Life’s phone keeps ringing, like the telemarketer at dinner time. Many opportunities, requests, and demands come to your life. PTA meeting notices come home in backpacks. Dinner invitations arrive in the mail. Friends say, “can you help me out with this small thing?” Most of what arrives on our plate is a matter of volume, not importance. A few “little things” snowball into an avalanche that sweeps you away.
Some believe they are Superman, able to vault any challenge and give unlimited time. It does not take long before you realize there is more to do than there is “you” to do it. Others let things fall through the cracks. People get disappointed or angry when you don’t respond after saying yes.
Before you say “yes” or “no,” ask three questions.
What do I need to do? Some demands in life are uniquely yours. No one can take them off your shoulders. You are responsible for your child. You are the one married to your spouse. You may find yourself in the position of needing to care for an aging parent, and no one else is around. Some responsibilities in life belong to you. What individual responsibilities do you have that you will answer to God for one day?
Could I do it? Many things we could do, but it would not propel us toward our goals. A group asks you to serve (or chair) a committee. Your child’s teacher calls and needs someone to coordinate school parties this year? Can you do it? You get an invitation to a gathering your “need” to attend. Do you go? Because you can do something doesn’t mean you should. Does it take you away from something more important? Remember that every yes is in someway a no to something else. Will it take more time than you have? Does it help you become what you want to be in life? The lists of “could’s” is lengthy.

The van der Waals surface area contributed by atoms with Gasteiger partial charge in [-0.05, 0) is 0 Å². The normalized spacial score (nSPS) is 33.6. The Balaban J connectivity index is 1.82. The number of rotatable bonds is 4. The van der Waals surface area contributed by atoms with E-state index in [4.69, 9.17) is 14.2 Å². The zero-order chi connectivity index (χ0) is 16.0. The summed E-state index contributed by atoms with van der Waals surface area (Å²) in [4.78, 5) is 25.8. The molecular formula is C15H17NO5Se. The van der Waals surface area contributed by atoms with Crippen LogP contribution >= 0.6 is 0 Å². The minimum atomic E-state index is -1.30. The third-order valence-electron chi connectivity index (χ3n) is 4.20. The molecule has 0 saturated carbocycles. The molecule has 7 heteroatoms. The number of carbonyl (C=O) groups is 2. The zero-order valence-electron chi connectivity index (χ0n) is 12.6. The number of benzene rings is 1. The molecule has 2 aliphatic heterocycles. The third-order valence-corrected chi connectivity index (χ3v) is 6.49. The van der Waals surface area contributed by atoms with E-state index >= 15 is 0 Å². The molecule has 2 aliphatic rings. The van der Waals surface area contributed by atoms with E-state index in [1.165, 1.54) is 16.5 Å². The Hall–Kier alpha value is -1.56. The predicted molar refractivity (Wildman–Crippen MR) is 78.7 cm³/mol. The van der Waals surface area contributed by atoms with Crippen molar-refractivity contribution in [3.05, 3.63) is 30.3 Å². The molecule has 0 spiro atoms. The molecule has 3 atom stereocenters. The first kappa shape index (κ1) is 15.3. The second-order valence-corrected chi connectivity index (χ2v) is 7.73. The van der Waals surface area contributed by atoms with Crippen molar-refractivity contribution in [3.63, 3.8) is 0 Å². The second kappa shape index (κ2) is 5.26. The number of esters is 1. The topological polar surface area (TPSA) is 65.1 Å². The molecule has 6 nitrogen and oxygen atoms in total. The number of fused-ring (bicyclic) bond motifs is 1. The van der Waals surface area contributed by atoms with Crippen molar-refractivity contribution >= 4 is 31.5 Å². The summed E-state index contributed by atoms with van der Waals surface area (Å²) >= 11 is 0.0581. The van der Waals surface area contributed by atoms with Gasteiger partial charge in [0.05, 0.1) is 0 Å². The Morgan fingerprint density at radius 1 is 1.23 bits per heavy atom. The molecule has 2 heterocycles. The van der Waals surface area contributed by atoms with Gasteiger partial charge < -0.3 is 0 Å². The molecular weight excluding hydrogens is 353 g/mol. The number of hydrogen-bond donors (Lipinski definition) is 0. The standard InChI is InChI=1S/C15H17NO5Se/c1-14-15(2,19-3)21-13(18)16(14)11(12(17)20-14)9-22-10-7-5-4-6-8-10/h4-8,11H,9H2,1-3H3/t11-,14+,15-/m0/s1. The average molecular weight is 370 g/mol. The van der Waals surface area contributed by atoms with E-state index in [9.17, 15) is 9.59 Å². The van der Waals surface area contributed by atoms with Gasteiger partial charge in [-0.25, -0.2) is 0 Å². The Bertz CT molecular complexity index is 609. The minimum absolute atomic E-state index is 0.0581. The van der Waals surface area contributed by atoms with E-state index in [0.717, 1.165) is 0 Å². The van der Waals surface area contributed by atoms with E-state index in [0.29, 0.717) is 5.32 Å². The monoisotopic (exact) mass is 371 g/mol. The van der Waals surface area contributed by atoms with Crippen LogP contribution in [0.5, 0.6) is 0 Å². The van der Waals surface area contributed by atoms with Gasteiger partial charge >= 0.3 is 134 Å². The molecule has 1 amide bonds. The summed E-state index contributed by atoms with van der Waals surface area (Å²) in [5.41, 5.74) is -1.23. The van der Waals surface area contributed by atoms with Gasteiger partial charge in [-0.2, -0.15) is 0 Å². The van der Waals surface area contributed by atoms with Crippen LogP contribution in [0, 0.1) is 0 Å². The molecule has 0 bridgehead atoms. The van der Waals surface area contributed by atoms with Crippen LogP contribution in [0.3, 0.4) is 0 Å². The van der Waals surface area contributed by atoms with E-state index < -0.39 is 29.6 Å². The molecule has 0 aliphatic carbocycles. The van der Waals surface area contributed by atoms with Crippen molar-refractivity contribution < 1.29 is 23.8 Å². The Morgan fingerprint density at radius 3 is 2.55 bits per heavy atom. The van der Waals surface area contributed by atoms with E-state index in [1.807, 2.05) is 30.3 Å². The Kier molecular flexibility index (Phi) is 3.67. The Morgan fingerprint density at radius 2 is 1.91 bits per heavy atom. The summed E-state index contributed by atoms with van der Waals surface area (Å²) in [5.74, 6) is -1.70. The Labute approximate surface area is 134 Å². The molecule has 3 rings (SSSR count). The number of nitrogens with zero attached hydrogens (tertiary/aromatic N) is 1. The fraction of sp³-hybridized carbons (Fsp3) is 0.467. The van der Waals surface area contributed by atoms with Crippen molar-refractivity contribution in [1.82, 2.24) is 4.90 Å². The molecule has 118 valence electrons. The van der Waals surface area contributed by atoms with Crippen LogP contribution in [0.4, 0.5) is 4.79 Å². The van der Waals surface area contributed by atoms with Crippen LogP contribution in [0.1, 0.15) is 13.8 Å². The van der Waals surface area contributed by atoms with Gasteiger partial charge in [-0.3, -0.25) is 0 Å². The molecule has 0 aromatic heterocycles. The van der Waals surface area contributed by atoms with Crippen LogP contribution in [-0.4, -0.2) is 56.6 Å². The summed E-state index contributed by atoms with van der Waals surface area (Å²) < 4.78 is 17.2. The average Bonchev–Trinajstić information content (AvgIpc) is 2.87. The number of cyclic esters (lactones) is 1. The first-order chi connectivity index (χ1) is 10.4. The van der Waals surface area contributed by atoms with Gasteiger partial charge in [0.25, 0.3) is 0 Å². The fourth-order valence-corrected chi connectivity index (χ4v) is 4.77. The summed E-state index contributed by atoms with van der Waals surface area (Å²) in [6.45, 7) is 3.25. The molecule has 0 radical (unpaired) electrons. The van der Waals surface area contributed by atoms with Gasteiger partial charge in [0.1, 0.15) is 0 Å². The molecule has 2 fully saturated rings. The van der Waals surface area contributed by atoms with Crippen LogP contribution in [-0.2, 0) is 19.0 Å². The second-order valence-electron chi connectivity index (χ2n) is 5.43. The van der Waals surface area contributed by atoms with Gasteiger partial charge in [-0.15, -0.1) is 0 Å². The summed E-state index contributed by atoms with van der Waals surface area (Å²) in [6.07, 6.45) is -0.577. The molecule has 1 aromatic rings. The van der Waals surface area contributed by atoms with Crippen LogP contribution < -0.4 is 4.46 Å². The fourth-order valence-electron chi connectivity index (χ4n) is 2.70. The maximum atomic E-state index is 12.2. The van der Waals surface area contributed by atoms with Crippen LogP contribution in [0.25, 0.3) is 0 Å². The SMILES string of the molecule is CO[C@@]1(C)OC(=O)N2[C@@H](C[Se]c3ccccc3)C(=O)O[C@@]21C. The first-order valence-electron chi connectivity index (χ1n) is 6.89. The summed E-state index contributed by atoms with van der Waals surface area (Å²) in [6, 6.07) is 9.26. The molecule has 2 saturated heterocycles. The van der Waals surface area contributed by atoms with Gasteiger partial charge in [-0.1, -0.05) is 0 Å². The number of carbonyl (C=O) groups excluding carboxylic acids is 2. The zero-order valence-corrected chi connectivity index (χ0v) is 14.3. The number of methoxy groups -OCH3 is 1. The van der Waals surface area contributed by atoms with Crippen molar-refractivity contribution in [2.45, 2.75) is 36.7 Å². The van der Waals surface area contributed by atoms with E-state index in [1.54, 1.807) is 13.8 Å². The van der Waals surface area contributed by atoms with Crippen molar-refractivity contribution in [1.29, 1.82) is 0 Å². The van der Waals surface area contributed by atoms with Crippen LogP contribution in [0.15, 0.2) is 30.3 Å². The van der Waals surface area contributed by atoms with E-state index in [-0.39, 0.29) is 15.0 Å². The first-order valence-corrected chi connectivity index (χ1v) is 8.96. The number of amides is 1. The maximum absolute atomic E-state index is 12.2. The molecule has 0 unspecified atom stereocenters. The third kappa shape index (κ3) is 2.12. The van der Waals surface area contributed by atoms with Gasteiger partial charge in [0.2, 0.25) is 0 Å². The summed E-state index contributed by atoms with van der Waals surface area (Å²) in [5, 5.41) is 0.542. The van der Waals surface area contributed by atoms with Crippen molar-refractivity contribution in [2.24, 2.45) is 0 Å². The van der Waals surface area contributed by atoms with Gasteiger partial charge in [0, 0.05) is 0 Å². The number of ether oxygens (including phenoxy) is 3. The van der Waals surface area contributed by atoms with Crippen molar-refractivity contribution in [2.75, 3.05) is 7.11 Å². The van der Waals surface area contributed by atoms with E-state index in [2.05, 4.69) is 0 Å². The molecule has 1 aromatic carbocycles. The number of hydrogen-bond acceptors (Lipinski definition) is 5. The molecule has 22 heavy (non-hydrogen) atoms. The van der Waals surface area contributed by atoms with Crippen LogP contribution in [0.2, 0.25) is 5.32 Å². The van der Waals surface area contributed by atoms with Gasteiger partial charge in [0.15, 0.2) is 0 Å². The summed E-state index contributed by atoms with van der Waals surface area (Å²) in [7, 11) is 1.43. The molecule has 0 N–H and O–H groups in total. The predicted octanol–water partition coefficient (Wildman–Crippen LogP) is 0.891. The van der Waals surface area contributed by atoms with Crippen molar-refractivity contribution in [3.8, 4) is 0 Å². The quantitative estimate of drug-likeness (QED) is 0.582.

Should I do it? This question is the sticking point with many. Are you the right person to do this? Can someone else do this as well? If I did it, what would the tradeoff be? I have learned I am not a mechanic. (Every time I fix something I cut a part of my body.) I am not an accountant. I don’t know much about investments. I could learn, or I can let those who are better help me. While there are many things you could do, there are many fewer things you should do.
Will I do it? I have my share of orphaned projects. I look at them every week on my projects list. I look and do nothing. I tell myself “one day” but one day never comes. For many things, I came to a simple conclusion. It was either not worth doing, or someone else could do it better. In fact, sometimes letting someone help me gave them an opportunity to grow.
Your list of things to do never goes away. In fact, it tends to grow. There is always more to do than time to do it. Decide if you will. If it fits your skill set and will make a difference to you, then what are you waiting for?